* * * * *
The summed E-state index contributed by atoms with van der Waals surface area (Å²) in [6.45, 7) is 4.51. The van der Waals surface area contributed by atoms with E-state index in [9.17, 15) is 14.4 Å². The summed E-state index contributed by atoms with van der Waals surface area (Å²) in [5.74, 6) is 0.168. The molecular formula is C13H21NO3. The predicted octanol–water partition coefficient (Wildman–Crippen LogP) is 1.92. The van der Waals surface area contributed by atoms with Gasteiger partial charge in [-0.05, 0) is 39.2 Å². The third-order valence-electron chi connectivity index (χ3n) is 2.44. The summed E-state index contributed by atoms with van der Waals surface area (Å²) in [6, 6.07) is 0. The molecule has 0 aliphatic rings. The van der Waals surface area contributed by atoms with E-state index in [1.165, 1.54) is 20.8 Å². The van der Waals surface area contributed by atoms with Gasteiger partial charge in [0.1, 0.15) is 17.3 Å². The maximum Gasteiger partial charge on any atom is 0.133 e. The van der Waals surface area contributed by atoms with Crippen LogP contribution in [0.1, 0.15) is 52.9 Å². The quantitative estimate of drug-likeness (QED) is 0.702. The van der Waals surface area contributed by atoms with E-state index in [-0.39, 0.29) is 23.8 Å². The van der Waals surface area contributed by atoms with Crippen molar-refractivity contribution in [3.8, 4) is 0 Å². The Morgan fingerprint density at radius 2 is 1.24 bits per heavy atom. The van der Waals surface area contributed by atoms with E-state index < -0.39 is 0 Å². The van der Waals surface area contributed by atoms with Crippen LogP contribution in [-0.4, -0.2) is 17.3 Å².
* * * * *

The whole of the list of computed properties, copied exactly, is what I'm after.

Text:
The summed E-state index contributed by atoms with van der Waals surface area (Å²) in [6.45, 7) is 4.51. The van der Waals surface area contributed by atoms with E-state index in [9.17, 15) is 14.4 Å². The summed E-state index contributed by atoms with van der Waals surface area (Å²) in [5.74, 6) is 0.168. The molecular formula is C13H21NO3. The predicted octanol–water partition coefficient (Wildman–Crippen LogP) is 1.92. The van der Waals surface area contributed by atoms with Gasteiger partial charge in [-0.05, 0) is 39.2 Å². The third-order valence-electron chi connectivity index (χ3n) is 2.44. The summed E-state index contributed by atoms with van der Waals surface area (Å²) in [6, 6.07) is 0. The molecule has 0 aliphatic rings. The van der Waals surface area contributed by atoms with E-state index in [1.165, 1.54) is 20.8 Å². The van der Waals surface area contributed by atoms with Gasteiger partial charge in [0.1, 0.15) is 17.3 Å². The maximum Gasteiger partial charge on any atom is 0.133 e. The van der Waals surface area contributed by atoms with Crippen LogP contribution in [0.1, 0.15) is 52.9 Å². The quantitative estimate of drug-likeness (QED) is 0.702. The van der Waals surface area contributed by atoms with E-state index in [-0.39, 0.29) is 23.8 Å². The van der Waals surface area contributed by atoms with Crippen molar-refractivity contribution in [3.8, 4) is 0 Å². The Morgan fingerprint density at radius 2 is 1.24 bits per heavy atom. The van der Waals surface area contributed by atoms with E-state index < -0.39 is 0 Å². The van der Waals surface area contributed by atoms with Crippen LogP contribution in [-0.4, -0.2) is 17.3 Å².